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Army March 17, 2011
By Flt-Lt John McCourt
A PROUD serving major cel-
ebrated 50 years of service at a
special dining-in night at the his-
toric Larrakeyah Barracks Mess
on February 15.
It was a double celebration for
Maj Trevor Smith as it was also his
Maj Smith has seen service in
Vietnam and is still serving, hav-
ing recently secured an 18-month
extension to fulfil a special role with
Maj Smith's military involve-
ment has been one of commitment
and opportunity, and his never-say-
never ethos has served him well.
After joining the Army in
January 1962 when he was 15,
he undertook a range of postings
before eventually transferring to
the ARes in January 1971 -- along
the way serving a number of roles
in Balcombe (Victoria), Sydney,
Vietnam, back to Sydney and then
Papua New Guinea.
Although he eventually returned
to Army full-time, it has been as a
reservist that Maj Smith's determina-
tion and commitment showed through.
Having successfully negotiated
his way out of compulsory retire-
ment at age 47, his retirement age
was changed to 55. He had another
windfall as his 55th birthday came
along just as the retirement age
changed to 60, with extensions to
compulsory retirement at 65.
Along the way he has achieved
Working in his civilian role with
the oil and steel industries in South
Australia and the Northern Territory
for about 30 years, Maj Smith final-
ly found himself retrenched from
both careers. So he came to be in
Darwin in October 2001 in need of
something else to do.
Behind him was a noteworthy
ARes career in various roles before
being commissioned in November
1979 and becoming the first ARes
Liaison Officer for the Defence
Reserves Support Council in
Australia. From there, Maj Smith
raised the ARes Recruiting Unit in
Darwin and was then posted to 7
Trg Gp to conduct Officer Cadet
After being retrenched Maj
Smith took just two weeks to decide
to re-join the Army full-time, taking
on a 15-month stint as the Deputy
Director of Army Personnel Agency
Two years later Maj Smith was
OC Force Preparation Sqn Darwin
and, in 2004, 2IC of 1CSR with
300 soldiers. He then became OC
Australian Army Cadets in the
His current task as Norforce
Staff Officer Heritage is to shift
the Norforce Museum to Darwin
Military Museum East Point. It is to
undergo a multi-million dollar rede-
velopment by the NT Government.
In his private life, Maj Smith is
married to Helen, who is currently
President of NT Netball. To keep
them both busy (as if they were not
busy enough) they have eight grand-
children aged from three weeks to
20 years from their three daughters.
Maj Smith is a founding member
of Variety, the children's charity, in
the NT and coordinates a national
camp for children with special needs
each year. In 2010 he was awarded
an Order of Australia Medal for ser-
vices to Army cadets and Variety.
Still serving after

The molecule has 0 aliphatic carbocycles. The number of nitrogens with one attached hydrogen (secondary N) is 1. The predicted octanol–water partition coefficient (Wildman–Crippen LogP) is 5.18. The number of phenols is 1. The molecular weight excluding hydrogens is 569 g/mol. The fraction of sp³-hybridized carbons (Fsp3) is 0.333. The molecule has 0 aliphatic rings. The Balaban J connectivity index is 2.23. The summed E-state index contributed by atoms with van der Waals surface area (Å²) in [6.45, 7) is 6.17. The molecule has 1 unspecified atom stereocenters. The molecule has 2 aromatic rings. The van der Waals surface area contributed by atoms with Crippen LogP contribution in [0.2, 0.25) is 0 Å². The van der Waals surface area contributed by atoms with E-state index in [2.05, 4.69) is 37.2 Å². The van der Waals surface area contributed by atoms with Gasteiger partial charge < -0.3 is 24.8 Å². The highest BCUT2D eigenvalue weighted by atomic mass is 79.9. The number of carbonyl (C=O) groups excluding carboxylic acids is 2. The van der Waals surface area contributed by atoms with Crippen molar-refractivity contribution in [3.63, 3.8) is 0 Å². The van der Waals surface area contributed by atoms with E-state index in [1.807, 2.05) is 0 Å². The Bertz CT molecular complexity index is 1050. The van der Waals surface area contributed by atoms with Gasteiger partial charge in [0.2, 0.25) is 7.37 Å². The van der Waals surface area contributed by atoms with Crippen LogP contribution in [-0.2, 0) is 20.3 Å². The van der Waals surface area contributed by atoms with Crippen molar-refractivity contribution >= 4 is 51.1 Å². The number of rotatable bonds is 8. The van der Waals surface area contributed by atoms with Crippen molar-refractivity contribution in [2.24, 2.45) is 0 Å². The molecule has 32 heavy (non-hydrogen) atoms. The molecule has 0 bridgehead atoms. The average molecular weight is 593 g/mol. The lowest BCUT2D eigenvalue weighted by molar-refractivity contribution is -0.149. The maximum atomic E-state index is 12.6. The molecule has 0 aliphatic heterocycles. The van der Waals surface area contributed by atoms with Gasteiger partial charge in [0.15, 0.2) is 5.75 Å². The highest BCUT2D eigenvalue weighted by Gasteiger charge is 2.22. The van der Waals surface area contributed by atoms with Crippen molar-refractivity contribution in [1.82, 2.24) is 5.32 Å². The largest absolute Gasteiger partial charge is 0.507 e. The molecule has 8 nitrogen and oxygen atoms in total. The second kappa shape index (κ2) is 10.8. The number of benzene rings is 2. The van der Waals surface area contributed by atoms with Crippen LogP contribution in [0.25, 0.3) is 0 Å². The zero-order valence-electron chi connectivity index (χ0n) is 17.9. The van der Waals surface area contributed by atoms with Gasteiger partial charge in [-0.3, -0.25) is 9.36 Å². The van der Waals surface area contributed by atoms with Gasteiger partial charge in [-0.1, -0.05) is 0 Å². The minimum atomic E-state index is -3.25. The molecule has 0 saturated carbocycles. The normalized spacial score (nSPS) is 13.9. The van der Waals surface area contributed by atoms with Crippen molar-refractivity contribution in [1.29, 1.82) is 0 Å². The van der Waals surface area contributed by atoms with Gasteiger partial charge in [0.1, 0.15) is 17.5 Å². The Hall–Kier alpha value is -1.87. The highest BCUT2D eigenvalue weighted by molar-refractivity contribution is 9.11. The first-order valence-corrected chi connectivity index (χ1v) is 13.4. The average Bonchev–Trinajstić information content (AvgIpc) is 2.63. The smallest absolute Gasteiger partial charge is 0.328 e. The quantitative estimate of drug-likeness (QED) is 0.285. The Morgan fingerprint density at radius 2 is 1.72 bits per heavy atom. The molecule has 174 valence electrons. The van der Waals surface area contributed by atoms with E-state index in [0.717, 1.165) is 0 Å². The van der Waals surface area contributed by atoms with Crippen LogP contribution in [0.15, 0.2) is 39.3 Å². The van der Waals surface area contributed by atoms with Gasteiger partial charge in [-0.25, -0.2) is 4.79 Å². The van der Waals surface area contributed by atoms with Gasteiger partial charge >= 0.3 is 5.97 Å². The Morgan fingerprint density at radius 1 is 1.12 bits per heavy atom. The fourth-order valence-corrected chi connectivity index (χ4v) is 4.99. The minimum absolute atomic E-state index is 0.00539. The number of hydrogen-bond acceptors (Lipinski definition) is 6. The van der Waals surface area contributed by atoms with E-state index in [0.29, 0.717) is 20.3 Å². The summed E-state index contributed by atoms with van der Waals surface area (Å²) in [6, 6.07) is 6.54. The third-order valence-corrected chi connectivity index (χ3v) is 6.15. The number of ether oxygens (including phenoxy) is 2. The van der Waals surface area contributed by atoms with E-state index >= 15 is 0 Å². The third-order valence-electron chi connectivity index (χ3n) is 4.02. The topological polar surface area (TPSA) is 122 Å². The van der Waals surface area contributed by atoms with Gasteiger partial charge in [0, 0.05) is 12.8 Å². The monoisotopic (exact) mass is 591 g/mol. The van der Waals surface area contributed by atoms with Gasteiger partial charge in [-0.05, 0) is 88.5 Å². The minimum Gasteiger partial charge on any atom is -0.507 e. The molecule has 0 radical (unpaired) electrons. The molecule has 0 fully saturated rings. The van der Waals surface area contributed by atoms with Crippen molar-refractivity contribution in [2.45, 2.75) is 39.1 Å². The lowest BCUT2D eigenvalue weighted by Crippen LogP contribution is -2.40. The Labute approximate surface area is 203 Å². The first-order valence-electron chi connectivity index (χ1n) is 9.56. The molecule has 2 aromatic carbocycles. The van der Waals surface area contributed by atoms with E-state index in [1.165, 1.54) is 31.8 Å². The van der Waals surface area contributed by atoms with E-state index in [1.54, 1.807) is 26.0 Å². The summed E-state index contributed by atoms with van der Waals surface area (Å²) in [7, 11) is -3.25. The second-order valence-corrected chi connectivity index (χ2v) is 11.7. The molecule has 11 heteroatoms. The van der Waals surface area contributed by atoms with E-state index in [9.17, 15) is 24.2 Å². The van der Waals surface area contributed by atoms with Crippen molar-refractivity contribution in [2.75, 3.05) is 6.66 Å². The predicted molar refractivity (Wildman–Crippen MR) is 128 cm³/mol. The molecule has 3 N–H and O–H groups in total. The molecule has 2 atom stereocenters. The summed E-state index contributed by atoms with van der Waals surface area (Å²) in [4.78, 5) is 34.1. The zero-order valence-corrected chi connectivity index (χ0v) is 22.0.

50 years in green
Cause to celebrate: Maj Trevor Smith and his wife, Helen, celebrate his 65th birthday and 50 years of
service at a dining-in function in Darwin.
Photo by AB James Whittle
SOLDIERS from 51FNQR celebrated
the 95th anniversary of the raising
of their battalion in the ORs mess at
Porton Barracks on March 1.
In acknowledging the achievements of
the battalion, CO 51FNQR Lt-Col Steven
Brain said the unit had a long history,
having been raised in 1916 in Egypt and
primarily made up of volunteers from a
unit that had fought at Gallipoli.
"The battalion then fought on the
Western Front in France in famous bat-
tles such as Pozieres, Polygon Wood and
Hamel," he said.
"On Anzac Day 1918 they fought a
counterattack at Villers Bretonneux, los-
ing 389 men over two days.
"During this action, Lt Clifford
Sadlier was awarded the VC and 39 other
decorations were awarded."
Having had many homes, including
WA, Tasmania and Sydney over the years,
the battalion finally came to rest in Cairns
In 1985, the 51st Independent Rifle
Company, The Royal Queensland
Regiment was reorganised to become a
Regional Force Surveillance Unit and was
renamed 51st Battalion, The Far North
The unit is now responsible for the
land surveillance of Cape York, the Gulf
Country, the Torres Strait, Cairns and
As well as a diverse area of respon-
sibility, the battalion also relies on the
Battalion with roots in
WWI celebrates 95 years
of service to Australia
diversity of its members. These members
come from many backgrounds and areas
of expertise, from miners in Weipa to
engineers in Mt Isa and farmers on the
The unit also has the highest per-
centage of Aboriginal and Torres Strait
Islanders compared to any other unit in
"Our indigenous soldiers are highly
valued for their intimate knowledge of
their environment as they live and work
daily in the battalion's area of responsibil-
ity," Col Brain said.
"They bring to the unit unique skills
that cannot be learnt on a short-duration
Army course or in any manual."
Happy birthday: CO 51FNQR Lt-Col
Steven Brain and new recruit Pte Kate
Branville cut the cake at the unit's 95th
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